“I found the magic and the escape I had been longing for,” she says recounting the event that triggered her desire to break into the business in the first place. “I was compelled by the fantasy created in a dark movie theatre.”

The lure of that mystery gave a 15 year old Ostrow the tenacity to leave home for Toronto, the Mecca of industry business north of the border. It wasn’t long before she was the assistant director in films like I’ll take Manhattan. But her big break (hey, it's not just for actors) came when she met with producer Robert Lantos’ New York partner, who invited her to work in LA, at Cinema World in the Orion Pictures Building. Armed with a handful of languages she immediately began working the markets: Cannes, MIFED in Italy and AFM, to name a few.

By the time Ostrow started working for filmmakers and producers, to many she was considered a veteran of the business, despite having only hit the other side of 40 just recently. She credits her ability to multi-task as the reason for accomplishing so much, in so little time. “Historically, women have had to multi-task, so I think that the way I run the company explains how I was able to reach my competitors’ level in a few short years.”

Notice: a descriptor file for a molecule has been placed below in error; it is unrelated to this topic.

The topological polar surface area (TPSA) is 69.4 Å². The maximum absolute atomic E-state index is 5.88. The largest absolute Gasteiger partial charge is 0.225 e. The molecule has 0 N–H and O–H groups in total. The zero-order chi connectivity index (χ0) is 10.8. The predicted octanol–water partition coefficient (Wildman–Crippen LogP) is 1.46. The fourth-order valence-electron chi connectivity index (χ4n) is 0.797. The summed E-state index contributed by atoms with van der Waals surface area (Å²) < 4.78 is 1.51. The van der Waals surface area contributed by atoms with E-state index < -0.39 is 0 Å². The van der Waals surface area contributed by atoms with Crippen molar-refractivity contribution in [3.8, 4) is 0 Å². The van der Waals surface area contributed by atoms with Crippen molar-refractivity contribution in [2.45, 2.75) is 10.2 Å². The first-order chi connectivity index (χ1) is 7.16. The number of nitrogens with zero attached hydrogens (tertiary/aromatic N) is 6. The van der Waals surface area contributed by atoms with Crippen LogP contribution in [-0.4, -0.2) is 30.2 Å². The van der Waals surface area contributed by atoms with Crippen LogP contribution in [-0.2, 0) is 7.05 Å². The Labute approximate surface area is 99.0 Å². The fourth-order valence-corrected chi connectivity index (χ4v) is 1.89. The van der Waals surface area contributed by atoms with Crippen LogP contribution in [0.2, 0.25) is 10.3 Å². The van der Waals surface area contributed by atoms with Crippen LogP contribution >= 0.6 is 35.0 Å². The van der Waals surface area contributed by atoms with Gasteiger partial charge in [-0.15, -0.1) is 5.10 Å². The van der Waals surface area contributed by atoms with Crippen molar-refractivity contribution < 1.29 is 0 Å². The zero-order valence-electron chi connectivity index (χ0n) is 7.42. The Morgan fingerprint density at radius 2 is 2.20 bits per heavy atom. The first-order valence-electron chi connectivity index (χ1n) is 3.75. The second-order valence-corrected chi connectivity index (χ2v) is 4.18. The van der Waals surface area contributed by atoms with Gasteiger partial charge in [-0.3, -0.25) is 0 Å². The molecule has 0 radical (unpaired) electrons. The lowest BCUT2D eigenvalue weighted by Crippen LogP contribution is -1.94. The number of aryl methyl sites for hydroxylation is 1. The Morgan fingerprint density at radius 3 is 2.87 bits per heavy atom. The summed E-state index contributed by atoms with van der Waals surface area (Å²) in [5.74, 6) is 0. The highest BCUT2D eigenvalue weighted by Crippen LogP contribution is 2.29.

Multi-tasking seems too general a word to really get to the heart of Ostrow’s work, and her schedule. Up early to hike with her dog, she’s been known to make calls to the east coast at six am, three hours before she arrives at her desk.

“My life is a tapestry of the work,” she says. “It’s something I live, eat, and breathe.”

It’s clear that by combining her personal ambitions with her business expertise, Ostrow has blurred the lines of the work/life balance but only because in her life, she enjoys the sort of thing she sits down behind her desk.

She watches every single movie that’s submitted to the company. And once picked up, she will meet with her clients to discuss their expectations for Ostrow and Company and for their film. She mulls “My life is a tapestry of the work,” she says. “It’s something I live, eat, and breathe,” says Page Ostrow. “Page Ostrow” over contracts, and goes for broke with distributors and financial bookers all day long - all in the pursuit to help get the artists’ ideas ready for public viewing.